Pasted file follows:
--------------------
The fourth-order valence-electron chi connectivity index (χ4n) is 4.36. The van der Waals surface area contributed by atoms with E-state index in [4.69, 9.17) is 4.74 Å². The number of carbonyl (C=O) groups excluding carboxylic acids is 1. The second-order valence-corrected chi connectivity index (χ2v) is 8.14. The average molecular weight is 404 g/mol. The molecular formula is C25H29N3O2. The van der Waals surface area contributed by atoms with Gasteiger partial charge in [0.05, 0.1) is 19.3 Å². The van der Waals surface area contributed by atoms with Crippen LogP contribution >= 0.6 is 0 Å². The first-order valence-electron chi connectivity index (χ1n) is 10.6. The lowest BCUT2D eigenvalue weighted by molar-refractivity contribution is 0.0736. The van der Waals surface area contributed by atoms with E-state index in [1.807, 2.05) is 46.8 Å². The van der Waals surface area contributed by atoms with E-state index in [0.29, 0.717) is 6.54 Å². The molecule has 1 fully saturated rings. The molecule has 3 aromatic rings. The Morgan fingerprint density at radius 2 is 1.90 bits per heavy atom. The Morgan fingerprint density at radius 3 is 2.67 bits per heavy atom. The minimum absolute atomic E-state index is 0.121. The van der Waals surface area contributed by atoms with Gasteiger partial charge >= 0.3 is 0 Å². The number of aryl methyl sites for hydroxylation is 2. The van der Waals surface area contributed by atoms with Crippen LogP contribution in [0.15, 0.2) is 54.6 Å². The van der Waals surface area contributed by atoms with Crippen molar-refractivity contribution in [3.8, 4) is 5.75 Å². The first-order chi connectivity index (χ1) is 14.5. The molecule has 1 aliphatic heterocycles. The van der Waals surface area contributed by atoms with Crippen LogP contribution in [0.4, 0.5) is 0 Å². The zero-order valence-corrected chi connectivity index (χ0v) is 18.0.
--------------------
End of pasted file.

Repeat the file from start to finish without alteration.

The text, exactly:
The fourth-order valence-electron chi connectivity index (χ4n) is 4.36. The van der Waals surface area contributed by atoms with E-state index in [4.69, 9.17) is 4.74 Å². The number of carbonyl (C=O) groups excluding carboxylic acids is 1. The second-order valence-corrected chi connectivity index (χ2v) is 8.14. The average molecular weight is 404 g/mol. The molecular formula is C25H29N3O2. The van der Waals surface area contributed by atoms with Gasteiger partial charge in [0.05, 0.1) is 19.3 Å². The van der Waals surface area contributed by atoms with Crippen LogP contribution >= 0.6 is 0 Å². The first-order valence-electron chi connectivity index (χ1n) is 10.6. The lowest BCUT2D eigenvalue weighted by molar-refractivity contribution is 0.0736. The van der Waals surface area contributed by atoms with E-state index in [1.807, 2.05) is 46.8 Å². The van der Waals surface area contributed by atoms with E-state index in [0.29, 0.717) is 6.54 Å². The molecule has 1 fully saturated rings. The molecule has 3 aromatic rings. The Morgan fingerprint density at radius 2 is 1.90 bits per heavy atom. The Morgan fingerprint density at radius 3 is 2.67 bits per heavy atom. The minimum absolute atomic E-state index is 0.121. The van der Waals surface area contributed by atoms with Gasteiger partial charge >= 0.3 is 0 Å². The number of aryl methyl sites for hydroxylation is 2. The van der Waals surface area contributed by atoms with Crippen LogP contribution in [0.15, 0.2) is 54.6 Å². The van der Waals surface area contributed by atoms with Crippen molar-refractivity contribution in [3.8, 4) is 5.75 Å². The first-order chi connectivity index (χ1) is 14.5. The molecule has 1 aliphatic heterocycles. The van der Waals surface area contributed by atoms with Crippen LogP contribution in [0.4, 0.5) is 0 Å². The zero-order valence-corrected chi connectivity index (χ0v) is 18.0.